|Publication number||US7836019 B2|
|Application number||US 12/803,204|
|Publication date||Nov 16, 2010|
|Filing date||Jun 22, 2010|
|Priority date||Jul 6, 2007|
|Also published as||US7818298, US20090024673, US20100268740|
|Publication number||12803204, 803204, US 7836019 B2, US 7836019B2, US-B2-7836019, US7836019 B2, US7836019B2|
|Inventors||Timothy J. Barker, Ryan Lissack, Daniel L Pletter|
|Original Assignee||Salesforce.Com, Inc.|
|Export Citation||BiBTeX, EndNote, RefMan|
|Patent Citations (10), Referenced by (19), Classifications (6), Legal Events (2)|
|External Links: USPTO, USPTO Assignment, Espacenet|
This is a continuation of U.S. patent application Ser. No. 11/879,535, abandoned, entitled SYSTEM AND METHOD FOR TRACKING DOCUMENTS IN AN ON-DEMAND SERVICE, by Timothy J. Barker et al., filed Jul. 17, 2007, which is a continuation in part of U.S. patent application Ser. No. 11/825,393, abandoned, entitled SYSTEM AND METHOD FOR TRACKING DOCUMENTS IN AN ON-DEMAND SERVICE, by Timothy J. Barker et al., filed Jul. 6, 2007, which are both incorporated herein by reference in their entirety.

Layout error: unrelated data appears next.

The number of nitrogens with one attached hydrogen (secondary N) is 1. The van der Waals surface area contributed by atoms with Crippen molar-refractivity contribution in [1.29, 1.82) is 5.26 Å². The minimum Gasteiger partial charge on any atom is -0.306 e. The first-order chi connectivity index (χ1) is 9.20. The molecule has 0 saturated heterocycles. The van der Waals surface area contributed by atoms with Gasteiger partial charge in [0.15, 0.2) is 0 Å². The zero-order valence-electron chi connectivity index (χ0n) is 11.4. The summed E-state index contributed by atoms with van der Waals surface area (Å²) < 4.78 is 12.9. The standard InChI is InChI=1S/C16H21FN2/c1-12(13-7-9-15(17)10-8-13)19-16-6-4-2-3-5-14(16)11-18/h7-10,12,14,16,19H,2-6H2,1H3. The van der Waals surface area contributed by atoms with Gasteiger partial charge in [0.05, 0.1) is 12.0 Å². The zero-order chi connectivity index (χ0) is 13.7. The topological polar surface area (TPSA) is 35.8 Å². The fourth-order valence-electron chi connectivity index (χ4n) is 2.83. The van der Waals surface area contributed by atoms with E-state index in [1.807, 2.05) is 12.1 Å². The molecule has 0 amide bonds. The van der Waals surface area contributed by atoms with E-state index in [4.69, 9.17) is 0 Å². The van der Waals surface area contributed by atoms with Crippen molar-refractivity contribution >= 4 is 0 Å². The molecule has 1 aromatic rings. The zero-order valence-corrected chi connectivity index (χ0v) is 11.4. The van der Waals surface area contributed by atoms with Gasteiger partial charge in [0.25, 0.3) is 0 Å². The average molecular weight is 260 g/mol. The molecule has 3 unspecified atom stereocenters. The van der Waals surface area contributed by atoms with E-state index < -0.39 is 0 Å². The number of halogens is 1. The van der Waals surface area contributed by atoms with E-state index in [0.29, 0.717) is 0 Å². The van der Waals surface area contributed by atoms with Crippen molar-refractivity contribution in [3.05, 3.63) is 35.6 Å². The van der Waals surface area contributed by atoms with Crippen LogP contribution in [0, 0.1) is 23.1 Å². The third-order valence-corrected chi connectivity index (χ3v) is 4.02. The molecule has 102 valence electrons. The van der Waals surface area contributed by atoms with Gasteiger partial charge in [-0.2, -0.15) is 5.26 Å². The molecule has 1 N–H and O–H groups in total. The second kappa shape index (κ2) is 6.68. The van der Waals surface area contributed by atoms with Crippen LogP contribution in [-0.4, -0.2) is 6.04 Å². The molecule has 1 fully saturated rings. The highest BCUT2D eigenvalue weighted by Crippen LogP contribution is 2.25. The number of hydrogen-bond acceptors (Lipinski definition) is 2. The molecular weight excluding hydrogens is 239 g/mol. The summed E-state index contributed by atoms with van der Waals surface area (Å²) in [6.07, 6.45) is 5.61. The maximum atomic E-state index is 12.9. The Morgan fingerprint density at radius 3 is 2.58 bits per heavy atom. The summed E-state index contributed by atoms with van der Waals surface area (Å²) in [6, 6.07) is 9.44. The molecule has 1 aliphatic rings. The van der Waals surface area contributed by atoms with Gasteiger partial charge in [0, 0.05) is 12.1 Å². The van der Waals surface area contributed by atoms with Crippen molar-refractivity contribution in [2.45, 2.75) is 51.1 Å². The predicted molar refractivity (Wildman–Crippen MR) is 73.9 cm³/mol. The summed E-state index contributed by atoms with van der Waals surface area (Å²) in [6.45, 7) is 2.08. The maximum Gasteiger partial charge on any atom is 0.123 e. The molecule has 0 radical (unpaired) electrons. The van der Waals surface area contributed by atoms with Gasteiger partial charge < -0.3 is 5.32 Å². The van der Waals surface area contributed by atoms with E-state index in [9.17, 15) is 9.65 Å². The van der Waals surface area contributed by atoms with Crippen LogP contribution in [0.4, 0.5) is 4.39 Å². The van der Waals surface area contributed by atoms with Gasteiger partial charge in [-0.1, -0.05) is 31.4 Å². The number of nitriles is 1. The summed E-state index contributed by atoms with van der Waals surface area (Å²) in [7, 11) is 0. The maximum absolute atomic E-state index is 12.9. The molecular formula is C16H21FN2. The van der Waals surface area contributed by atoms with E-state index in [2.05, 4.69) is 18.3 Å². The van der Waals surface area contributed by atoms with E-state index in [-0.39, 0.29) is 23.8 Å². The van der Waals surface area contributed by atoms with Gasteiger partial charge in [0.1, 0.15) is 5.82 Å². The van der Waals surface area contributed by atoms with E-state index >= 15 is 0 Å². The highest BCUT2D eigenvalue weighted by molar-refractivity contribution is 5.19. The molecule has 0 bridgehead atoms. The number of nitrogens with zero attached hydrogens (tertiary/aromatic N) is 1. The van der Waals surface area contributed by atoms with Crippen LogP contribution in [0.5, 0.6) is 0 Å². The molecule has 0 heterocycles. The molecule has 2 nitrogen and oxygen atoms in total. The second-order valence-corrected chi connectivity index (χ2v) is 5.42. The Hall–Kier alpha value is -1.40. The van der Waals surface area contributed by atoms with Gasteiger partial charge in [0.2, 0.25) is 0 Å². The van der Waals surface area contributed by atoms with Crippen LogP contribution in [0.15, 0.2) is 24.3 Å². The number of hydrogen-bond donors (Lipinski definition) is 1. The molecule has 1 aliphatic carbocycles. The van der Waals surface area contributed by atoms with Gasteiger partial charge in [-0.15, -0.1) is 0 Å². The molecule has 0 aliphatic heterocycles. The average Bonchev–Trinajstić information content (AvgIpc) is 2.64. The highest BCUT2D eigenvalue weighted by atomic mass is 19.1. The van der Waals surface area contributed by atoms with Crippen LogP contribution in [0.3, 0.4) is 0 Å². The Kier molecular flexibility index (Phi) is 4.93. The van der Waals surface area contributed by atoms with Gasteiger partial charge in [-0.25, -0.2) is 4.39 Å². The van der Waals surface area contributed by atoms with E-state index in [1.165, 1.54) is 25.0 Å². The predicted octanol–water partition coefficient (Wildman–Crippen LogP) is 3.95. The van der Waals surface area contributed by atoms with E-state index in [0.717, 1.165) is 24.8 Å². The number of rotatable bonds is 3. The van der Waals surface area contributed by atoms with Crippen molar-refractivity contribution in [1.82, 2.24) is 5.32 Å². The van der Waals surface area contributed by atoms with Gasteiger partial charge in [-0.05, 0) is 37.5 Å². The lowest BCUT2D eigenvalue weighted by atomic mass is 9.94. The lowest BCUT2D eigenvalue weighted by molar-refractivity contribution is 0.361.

The following commonly owned, co-pending United States Patents and Patent Applications, including the present application and the above-referenced parent application, are related to each other. Each of the other patents/applications are incorporated by reference herein in its entirety:
U.S. patent application Ser. No. 11/825,393, abandoned, entitled SYSTEM AND METHOD FOR TRACKING DOCUMENTS IN AN ON-DEMAND SERVICE, by Timothy J. Barker et al., filed Jul. 6, 2007;
U.S. patent application Ser. No. 11/880,197 entitled SYSTEM AND METHOD FOR STORING DOCUMENTS ACCESSED BY MULTIPLE USERS IN AN ON-DEMAND SERVICE, by Timothy J. Barker et al., filed Jul. 20, 2007;